July 2013: Dimensions of Critical Care Nursing: DCCN
Ashok Munivenkatappa, Dhaval P Shukla, Bhagavatula Indira Devi, Akhil Deepika Kumarsamy, Dhananjay I Bhat, Sampath Somanna
CONTEXT: Experience of animal-related neurotrauma at an apex institute, National Institute of Mental Health and Neurosciences, Bangalore, India. AIMS: The aim of this study is to review epidemiology, clinical findings, and outcome of animal-related traumatic brain injury (TBI) evaluated and treated at our institute. SETTINGS AND DESIGN: A retrospective study consisting of demographic data, clinical findings, radiological details, and outcomes...
January 2013: Journal of Neurosciences in Rural Practice
Susanne Muehlschlegel, Raphael Carandang, Cynthia Ouillette, Wiley Hall, Fred Anderson, Robert Goldberg
BACKGROUND: Known predictors of adverse outcomes in patients with moderate-severe TBI (msTBI) explain only a relatively small proportion of patient-related outcomes. The frequency and impact of intensive care unit complications (ICU-COMPL) on msTBI-associated outcomes are poorly understood. METHODS: In 213 consecutive msTBI patients admitted to a Level I Trauma Center neuro trauma ICU, twenty-eight ICU-COMPL (21 medical and 7 neurological) were prospectively collected and adjudicated by group consensus, using pre-defined criteria...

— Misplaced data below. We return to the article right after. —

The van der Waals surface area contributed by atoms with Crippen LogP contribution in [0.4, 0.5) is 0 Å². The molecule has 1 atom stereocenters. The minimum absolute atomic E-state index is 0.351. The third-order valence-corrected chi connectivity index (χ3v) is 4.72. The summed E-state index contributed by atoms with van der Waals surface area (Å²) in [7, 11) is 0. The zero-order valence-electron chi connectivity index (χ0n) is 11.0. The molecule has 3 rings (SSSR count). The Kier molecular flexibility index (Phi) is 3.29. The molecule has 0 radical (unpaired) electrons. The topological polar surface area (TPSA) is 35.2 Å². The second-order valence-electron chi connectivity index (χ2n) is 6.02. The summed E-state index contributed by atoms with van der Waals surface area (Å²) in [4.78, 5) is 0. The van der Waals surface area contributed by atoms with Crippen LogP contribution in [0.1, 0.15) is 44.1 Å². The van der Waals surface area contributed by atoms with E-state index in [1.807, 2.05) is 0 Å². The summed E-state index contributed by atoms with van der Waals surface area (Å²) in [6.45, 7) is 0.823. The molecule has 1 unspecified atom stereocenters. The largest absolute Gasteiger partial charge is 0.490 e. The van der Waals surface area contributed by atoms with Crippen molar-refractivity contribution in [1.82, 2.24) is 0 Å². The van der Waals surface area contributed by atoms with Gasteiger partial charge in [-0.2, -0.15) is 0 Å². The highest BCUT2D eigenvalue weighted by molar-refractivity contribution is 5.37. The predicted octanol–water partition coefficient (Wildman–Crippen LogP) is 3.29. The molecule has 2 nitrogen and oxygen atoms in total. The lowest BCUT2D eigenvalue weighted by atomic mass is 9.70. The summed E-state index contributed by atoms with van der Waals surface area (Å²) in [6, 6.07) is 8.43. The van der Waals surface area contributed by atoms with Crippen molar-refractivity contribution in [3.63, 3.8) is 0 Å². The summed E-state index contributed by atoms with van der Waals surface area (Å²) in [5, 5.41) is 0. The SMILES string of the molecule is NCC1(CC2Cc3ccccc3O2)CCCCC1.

June 2013: Neurocritical Care
Deborah M Stein, Peter F Hu, Hegang H Chen, Shiming Yang, Lynn G Stansbury, Thomas M Scalea
BACKGROUND: We asked whether the advanced machine learning applications used in microarray gene profiling could assess critical thresholds in the massive databases generated by continuous electronic physiologic vital signs (VS) monitoring in the neuro-trauma intensive care unit. METHODS: We used Class Prediction Analysis to predict binary outcomes (life/death, good/bad Extended Glasgow Outcome Score, etc.) based on data accrued within 12, 24, 48, and 72 hours after admission to the neuro-trauma intensive care unit...
August 2012: Journal of Trauma and Acute Care Surgery
Tanweer Karim, Margaret Topno
Penetrating head injuries can be the result of numerous intentional or unintentional events, including missile wounds, stab wounds, and motor vehicle or occupational accidents (nails, screw-drivers). Penetrating head injuries in children constitute only a small part of the total number of traumatic head injuries seen in casualty. We report a case of neuro-trauma who was operated in our institution. Patient, 4 years male presented in casualty on 15/01/09 with a iron rod penetrating into the skull.
April 2010: Journal of Emergencies, Trauma, and Shock
Bipin Jose, Naveen Sankhyan, Ravindra Arya, Madhulika Kabra, Sheffali Gulati, R V Azad